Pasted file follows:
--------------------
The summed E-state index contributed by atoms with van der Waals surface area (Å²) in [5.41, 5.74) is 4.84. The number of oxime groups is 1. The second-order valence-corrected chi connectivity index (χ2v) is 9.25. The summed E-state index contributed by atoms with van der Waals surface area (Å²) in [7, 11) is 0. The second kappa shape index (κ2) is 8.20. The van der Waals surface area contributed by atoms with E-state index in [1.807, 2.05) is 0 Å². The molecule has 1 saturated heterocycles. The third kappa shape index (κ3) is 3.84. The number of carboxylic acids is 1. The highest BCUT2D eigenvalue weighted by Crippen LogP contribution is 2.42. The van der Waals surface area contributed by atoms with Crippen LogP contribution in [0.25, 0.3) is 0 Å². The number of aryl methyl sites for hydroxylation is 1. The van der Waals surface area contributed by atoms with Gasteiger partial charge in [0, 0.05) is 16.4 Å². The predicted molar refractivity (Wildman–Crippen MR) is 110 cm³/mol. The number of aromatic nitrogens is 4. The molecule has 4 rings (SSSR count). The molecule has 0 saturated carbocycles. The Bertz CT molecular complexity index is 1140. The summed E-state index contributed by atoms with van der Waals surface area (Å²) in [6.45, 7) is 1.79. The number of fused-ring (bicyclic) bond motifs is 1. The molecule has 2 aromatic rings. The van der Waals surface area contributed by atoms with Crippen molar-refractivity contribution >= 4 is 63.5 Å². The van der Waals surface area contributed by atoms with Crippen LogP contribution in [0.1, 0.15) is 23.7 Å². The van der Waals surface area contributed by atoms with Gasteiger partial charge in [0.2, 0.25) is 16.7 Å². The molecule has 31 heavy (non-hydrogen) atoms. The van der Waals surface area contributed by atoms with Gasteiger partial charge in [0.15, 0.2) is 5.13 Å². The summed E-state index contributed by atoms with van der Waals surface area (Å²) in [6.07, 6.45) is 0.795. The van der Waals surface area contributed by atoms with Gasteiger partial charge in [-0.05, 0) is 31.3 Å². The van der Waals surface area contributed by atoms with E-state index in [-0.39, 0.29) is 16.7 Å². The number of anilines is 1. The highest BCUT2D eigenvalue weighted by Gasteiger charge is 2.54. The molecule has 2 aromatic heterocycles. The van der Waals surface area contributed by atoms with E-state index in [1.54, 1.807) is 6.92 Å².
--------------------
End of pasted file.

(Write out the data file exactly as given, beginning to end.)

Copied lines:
The summed E-state index contributed by atoms with van der Waals surface area (Å²) in [5.41, 5.74) is 4.84. The number of oxime groups is 1. The second-order valence-corrected chi connectivity index (χ2v) is 9.25. The summed E-state index contributed by atoms with van der Waals surface area (Å²) in [7, 11) is 0. The second kappa shape index (κ2) is 8.20. The van der Waals surface area contributed by atoms with E-state index in [1.807, 2.05) is 0 Å². The molecule has 1 saturated heterocycles. The third kappa shape index (κ3) is 3.84. The number of carboxylic acids is 1. The highest BCUT2D eigenvalue weighted by Crippen LogP contribution is 2.42. The van der Waals surface area contributed by atoms with Crippen LogP contribution in [0.25, 0.3) is 0 Å². The number of aryl methyl sites for hydroxylation is 1. The van der Waals surface area contributed by atoms with Gasteiger partial charge in [0, 0.05) is 16.4 Å². The predicted molar refractivity (Wildman–Crippen MR) is 110 cm³/mol. The number of aromatic nitrogens is 4. The molecule has 4 rings (SSSR count). The molecule has 0 saturated carbocycles. The Bertz CT molecular complexity index is 1140. The summed E-state index contributed by atoms with van der Waals surface area (Å²) in [6.45, 7) is 1.79. The number of fused-ring (bicyclic) bond motifs is 1. The molecule has 2 aromatic rings. The van der Waals surface area contributed by atoms with Crippen molar-refractivity contribution >= 4 is 63.5 Å². The van der Waals surface area contributed by atoms with Crippen LogP contribution in [0.1, 0.15) is 23.7 Å². The van der Waals surface area contributed by atoms with Gasteiger partial charge in [0.2, 0.25) is 16.7 Å². The molecule has 31 heavy (non-hydrogen) atoms. The van der Waals surface area contributed by atoms with Gasteiger partial charge in [0.15, 0.2) is 5.13 Å². The summed E-state index contributed by atoms with van der Waals surface area (Å²) in [6.07, 6.45) is 0.795. The van der Waals surface area contributed by atoms with Gasteiger partial charge in [-0.05, 0) is 31.3 Å². The van der Waals surface area contributed by atoms with E-state index in [-0.39, 0.29) is 16.7 Å². The number of anilines is 1. The highest BCUT2D eigenvalue weighted by Gasteiger charge is 2.54. The molecule has 2 aromatic heterocycles. The van der Waals surface area contributed by atoms with E-state index in [1.54, 1.807) is 6.92 Å².